Montana del Oro tilt-shift

This weeks will require a little forethought, but also some post processing. I urge you, don’t shy away because of that need.

I’ll post a link or two for tutorials, and suggest a few apps as well.

Tilt-Shift

This whole Tilt Shift thing is nothing to fear. In fact, you may just find that you’ll enjoy this new skill for unique images, and start creating many more of your own.

To stick with the landscape theme, start there. But don’t worry about a natural landscape if you don’t want. This technique works well with all sort of wide landscapes. Urban, suburban, it doesn’t matter! You may find a preference, but that’s up to you.

Tilt Shift Bridge

To be technical, you should know that a true tilt shift photo is actually created with the lens. How, I could try to explain, but I don’t really understand. Read up here for what I don’t know.

When you’re done, you’ll have this special toylike miniature-looking scene, that should really be transformed.

This was the first tutorial I used, I believe: http://visualphotoguide.com/tilt-shift-photoshop-tutorial-how-to-make-fake-miniature-scenes/

Here’s a tutorial for GIMP: http://www.scottphotographics.com/how-to-fake-a-tilt-shift-miniature-photograph-in-gimp/

For a post with several apps for iOS: http://digital-photography-school.com/tilt-shift-apps-for-the-iphone/

And if the whole thing is too much, Instagram can pull off the effect for you. Here’s several tips on getting that done well: http://mashable.com/2012/11/29/instagram-tilt-shift-tips/

Here is the app I own now that does the job just how I like: http://www.tiltshiftapp.com/
Or here: https://itunes.apple.com/us/app/tiltshift/id579435992?mt=12

Fake Tilt Shift Attempt 1

**Update**

So sorry folks, I forgot to add our Guidelines. Please don’t disregard these, they help our little community remain focused.

The rules are pretty simple:

  • Post one original (Your Image) shot each week per theme posted on this blog to Google+Facebook, or Flickr (or all three). Tag the photo #photochallenge.org. or #photochallenge2014.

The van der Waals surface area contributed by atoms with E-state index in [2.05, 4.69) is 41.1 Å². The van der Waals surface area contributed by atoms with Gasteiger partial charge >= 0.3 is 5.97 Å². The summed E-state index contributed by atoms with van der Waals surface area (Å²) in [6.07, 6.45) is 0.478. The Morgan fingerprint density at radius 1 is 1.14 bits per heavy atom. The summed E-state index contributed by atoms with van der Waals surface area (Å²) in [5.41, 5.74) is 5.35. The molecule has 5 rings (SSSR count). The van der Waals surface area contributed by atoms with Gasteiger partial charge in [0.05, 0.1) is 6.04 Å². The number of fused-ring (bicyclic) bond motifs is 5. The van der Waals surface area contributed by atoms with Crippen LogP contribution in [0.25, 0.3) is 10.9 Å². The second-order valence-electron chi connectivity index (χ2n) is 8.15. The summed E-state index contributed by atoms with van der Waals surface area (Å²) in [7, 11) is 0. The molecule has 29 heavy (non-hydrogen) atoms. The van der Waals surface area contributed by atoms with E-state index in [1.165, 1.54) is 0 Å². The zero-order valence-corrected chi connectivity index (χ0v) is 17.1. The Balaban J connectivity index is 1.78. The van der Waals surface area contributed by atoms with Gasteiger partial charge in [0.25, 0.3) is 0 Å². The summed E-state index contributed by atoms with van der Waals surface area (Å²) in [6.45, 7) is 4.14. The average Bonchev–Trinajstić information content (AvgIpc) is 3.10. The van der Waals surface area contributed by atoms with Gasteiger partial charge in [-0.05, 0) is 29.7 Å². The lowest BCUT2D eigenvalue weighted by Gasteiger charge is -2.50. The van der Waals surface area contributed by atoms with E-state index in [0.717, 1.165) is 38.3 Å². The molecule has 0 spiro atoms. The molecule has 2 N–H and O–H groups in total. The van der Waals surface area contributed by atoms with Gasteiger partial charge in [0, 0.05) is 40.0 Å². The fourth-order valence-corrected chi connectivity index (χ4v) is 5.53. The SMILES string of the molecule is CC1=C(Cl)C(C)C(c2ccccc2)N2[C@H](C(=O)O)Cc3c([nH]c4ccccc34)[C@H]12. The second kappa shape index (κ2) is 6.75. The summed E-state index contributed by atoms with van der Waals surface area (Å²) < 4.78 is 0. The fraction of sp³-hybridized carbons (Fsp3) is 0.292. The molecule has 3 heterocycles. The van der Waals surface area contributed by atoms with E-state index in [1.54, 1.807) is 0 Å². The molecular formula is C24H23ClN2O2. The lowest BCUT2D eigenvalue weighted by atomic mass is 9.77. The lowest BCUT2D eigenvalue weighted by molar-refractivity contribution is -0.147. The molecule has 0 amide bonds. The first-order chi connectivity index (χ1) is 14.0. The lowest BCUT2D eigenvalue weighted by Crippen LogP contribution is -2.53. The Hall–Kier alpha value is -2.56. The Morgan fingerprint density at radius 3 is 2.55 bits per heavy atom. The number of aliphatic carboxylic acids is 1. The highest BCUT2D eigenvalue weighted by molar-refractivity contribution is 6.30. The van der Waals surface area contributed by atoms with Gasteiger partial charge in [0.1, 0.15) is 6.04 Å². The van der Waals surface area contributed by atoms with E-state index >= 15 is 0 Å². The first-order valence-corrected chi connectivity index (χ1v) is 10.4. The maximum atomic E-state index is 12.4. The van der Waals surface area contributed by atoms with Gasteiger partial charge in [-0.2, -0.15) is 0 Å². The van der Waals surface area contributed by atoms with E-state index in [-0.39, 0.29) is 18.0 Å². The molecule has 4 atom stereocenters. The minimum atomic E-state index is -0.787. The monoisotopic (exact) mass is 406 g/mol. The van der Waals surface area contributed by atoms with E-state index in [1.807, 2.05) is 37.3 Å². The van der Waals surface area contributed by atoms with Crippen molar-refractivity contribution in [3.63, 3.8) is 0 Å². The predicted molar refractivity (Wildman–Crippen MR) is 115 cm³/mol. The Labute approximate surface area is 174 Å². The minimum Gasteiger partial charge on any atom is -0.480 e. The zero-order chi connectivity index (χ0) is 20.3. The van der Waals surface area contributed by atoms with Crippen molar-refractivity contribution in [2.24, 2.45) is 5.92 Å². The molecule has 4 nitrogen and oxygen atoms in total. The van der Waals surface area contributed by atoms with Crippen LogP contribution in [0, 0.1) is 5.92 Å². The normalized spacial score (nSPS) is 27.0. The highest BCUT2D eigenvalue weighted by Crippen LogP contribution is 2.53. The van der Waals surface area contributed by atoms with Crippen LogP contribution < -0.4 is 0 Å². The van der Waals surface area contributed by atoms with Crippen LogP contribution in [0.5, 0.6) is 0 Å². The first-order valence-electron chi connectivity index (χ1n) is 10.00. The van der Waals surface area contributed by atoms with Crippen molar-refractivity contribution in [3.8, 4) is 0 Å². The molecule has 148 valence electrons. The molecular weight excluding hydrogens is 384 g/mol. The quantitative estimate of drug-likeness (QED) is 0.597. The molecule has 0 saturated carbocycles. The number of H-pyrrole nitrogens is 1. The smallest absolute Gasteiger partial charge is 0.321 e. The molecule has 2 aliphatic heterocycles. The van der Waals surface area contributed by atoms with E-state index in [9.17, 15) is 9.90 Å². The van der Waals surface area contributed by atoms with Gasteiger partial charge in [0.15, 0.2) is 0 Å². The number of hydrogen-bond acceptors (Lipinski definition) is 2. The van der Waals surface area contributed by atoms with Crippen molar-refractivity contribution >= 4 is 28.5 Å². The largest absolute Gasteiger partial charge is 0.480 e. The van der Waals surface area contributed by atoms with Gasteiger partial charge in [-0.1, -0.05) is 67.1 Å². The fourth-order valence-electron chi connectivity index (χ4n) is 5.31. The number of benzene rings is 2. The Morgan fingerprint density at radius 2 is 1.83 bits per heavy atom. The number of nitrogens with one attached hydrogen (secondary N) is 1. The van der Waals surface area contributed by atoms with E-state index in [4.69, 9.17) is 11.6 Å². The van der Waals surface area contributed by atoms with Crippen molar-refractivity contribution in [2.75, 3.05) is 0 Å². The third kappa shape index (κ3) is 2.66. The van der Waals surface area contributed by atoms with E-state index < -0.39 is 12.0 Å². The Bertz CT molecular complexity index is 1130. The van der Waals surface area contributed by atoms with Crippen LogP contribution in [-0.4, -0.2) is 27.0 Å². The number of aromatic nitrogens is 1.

• The shot should be a new shot you took for the current weekly theme, not something from your back catalog or someone else’s image.
  • Don’t leave home without your camera. Participating in the 2014 Photo Challenge is fun and easy.

 

2014 Challenge, Week 31 Nature & Wildlife – SHADOWS

One of the least practiced forms of Nature and Wildlife Photography may very well be SHADOWS. Nature can be so pretty in itself, full of colors and textures that we often fail to notice the SHADOWS it casts.

20100213 - IMG_6941One of the most classic examples may very well be the insect SHADOW visible through the translucency of a leaf. An advantage of this technique is that it works particularly well at mid-day. This is when the light from the Sun is generally to harsh for regular nature and wildlife photography.

Spider LeafIt doesn’t necessarily have to be through the leaf. Nothing seems to give the heebie-jeebies like the SHADOW of a spider. You don’t have to include the actual subject. However it’s always nice to find a way to compose your image with the subject and the SHADOW.

Hoenderloo ForrestWant BIG SHADOWS, trees will cast BIG SHADOWS. It can be the full SHADOW of a single tree or an entire forest. Naturally the lower the position of the Sun in the sky, the longer those SHADOWS will stretch.

In the strong sunshineFlowers and plants will cast shadows as well. This lily Pad is a great example with the flower casting a shadow on it’s own leaf.  An other composition that works better around mid-day.

Shadow on Flower BedDon’t forget, photographers cast SHADOWS to. You may or may not want your own SHADOW as part of your image composition.

TO CONTROL SHADOWS: In nature the Sun is your source of light. As it travels through the sky, its angle relative to subjects on the ground will change. This in effect will cast a different shadow at a different time of day. The earlier in the day, the more stretched out to the West your SHADOW will be. The later in the day, the more stretched your SHADOW will be to the East. The Sun rises in the East and sets in the West. A mid-day summer Sun however will cast a shadow directly under your subject. Hope this helps you plan your Challenge a little better.